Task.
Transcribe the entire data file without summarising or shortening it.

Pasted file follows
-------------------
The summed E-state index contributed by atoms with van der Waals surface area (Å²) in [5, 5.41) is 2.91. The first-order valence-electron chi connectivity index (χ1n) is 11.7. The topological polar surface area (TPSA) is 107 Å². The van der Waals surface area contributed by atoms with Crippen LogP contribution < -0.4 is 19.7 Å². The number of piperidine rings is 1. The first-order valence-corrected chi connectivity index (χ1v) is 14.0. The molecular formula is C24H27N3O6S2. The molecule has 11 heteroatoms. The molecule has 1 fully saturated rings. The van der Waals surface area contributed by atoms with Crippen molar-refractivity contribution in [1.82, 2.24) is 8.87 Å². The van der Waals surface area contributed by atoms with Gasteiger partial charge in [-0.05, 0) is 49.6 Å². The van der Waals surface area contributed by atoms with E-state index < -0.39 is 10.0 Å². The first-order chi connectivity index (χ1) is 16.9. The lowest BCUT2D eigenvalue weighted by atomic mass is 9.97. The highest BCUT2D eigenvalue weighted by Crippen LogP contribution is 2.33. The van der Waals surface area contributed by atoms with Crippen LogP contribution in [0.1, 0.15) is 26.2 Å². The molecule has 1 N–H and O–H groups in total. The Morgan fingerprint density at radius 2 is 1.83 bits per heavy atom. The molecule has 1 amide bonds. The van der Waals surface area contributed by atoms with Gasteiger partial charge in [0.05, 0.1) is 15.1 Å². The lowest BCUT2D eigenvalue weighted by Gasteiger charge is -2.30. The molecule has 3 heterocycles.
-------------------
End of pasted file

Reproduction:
The summed E-state index contributed by atoms with van der Waals surface area (Å²) in [5, 5.41) is 2.91. The first-order valence-electron chi connectivity index (χ1n) is 11.7. The topological polar surface area (TPSA) is 107 Å². The van der Waals surface area contributed by atoms with Crippen LogP contribution < -0.4 is 19.7 Å². The number of piperidine rings is 1. The first-order valence-corrected chi connectivity index (χ1v) is 14.0. The molecular formula is C24H27N3O6S2. The molecule has 11 heteroatoms. The molecule has 1 fully saturated rings. The van der Waals surface area contributed by atoms with Crippen molar-refractivity contribution in [1.82, 2.24) is 8.87 Å². The van der Waals surface area contributed by atoms with Gasteiger partial charge in [-0.05, 0) is 49.6 Å². The van der Waals surface area contributed by atoms with E-state index < -0.39 is 10.0 Å². The first-order chi connectivity index (χ1) is 16.9. The lowest BCUT2D eigenvalue weighted by atomic mass is 9.97. The highest BCUT2D eigenvalue weighted by Crippen LogP contribution is 2.33. The van der Waals surface area contributed by atoms with Crippen LogP contribution in [0.1, 0.15) is 26.2 Å². The molecule has 1 N–H and O–H groups in total. The Morgan fingerprint density at radius 2 is 1.83 bits per heavy atom. The molecule has 1 amide bonds. The van der Waals surface area contributed by atoms with Gasteiger partial charge in [0.05, 0.1) is 15.1 Å². The lowest BCUT2D eigenvalue weighted by Gasteiger charge is -2.30. The molecule has 3 heterocycles.